The following documents are material constructed by staff of BORIS, a systems vendor in the real estate vertical market of the 1980s. Some brief information about the company and its products follows the list of documents.
A bespoke multiple listing system software package was developed by a few programmers for the Traverse City Board of Realtors in the early 1980s. The programming was done on a Prime computer operated by Northern Michigan College. The new MLS software was a menu-driven system written in COBOL, and depended on PRIMOS cominput files to move from one program to another. Real estate agents used terminals (TeleVideo 925, TI Silent 700) and modems (for a number of years, always Multi-Tech, starting before their adoption of the Hayes command set) to dial into the system over telephone lines. One of the original programmers, if memory serves, was Gerry Barczak. I no longer recall the other names. Subsequently, a small group of entrepreneurs (initially Tom Cramer and Todd Colthorp; later joined by John Weurding and Ira Luntz) came together in the Lansing, MI area to commercialize this software. The early ephemera named the company "BORIS, a division of PGS", where BORIS was an initialism of "Board of Realty Information Systems", and PGS was "Professional Guidance Systems". PGS was founded in 1982. BORIS sold a Prime computer and the necessary terminals, printers and modems to individual Boards of Realtors and multiple listing services. The markup on the hardware was a key piece of revenue in that era before software and services had driven hardware out of consideration.
By 1985, BORIS was ready to launch the first MLS software offering online property photos. The photos were generally taken by contract photographers and uploaded into the Prime from a local workstation in the MLS office. The first cameras were Sony analog video still cameras which stored the image on two point five inch floppies which had spiral tracks. Display was via a small board added inside the terminals (by then I believe Esprit 6310s) which intercepted both the serial input and the video output. There was no intelligence on the board: it was a pure logic construct which waited for one of a few command characters (load image, display quarter-screen sized image, display full screen image, display no image) then clocked the relevant number of characters into its RAM. For display, it replaced the video signal coming from the terminal with its own overlay in the affected part of the screen. The first installation was in Joplin, Missouri. The modems used were UDS/Motorola 208 A/B modems, which operated at 4800 bits per second in half duplex mode. They were used with EC100 error correction units, as errors in the data stream caused terminal lockups due to the simplistic command code structure. Images were quite low resolution by modern standards, with 4 bit depth, and probably not more than 80 pixels horizontally.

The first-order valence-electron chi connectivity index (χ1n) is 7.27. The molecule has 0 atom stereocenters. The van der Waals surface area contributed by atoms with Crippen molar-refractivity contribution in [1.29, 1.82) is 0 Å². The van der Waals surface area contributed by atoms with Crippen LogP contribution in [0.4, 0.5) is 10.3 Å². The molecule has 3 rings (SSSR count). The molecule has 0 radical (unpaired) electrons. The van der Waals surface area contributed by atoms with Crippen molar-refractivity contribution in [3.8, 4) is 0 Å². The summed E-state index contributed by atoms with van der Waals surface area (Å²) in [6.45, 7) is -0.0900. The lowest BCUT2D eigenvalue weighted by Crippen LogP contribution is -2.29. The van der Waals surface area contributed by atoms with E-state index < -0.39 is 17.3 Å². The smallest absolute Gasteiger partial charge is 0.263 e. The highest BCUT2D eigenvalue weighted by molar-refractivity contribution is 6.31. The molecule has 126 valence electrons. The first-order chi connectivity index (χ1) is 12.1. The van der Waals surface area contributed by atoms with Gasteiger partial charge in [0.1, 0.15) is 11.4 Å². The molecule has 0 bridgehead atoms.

The passage of time brought ever faster modems. Only one site, to the best of my recollection, ever ran the 4800 baud configuration. V.29 half duplex modems at 9600 baud by Fastcomm, Data Race, and others were used for a while. There was a phase with Telebit products, though as I recall they were used in standards mode instead of PEP mode. Later, as adoption of dialup became widespread, more common protocols at 14,400, 28,800 and other familiar rates were used.
Around 1990, BORIS developed a new version of its software using the Informix 4GL and Sun hardware.
BORIS was bought by Moore Data in the 1997. Moore choose its own MLS software to continue, and the BORIS products were allowed to die. Support contracts continued for a few years before the East Lansing office was closed permanently.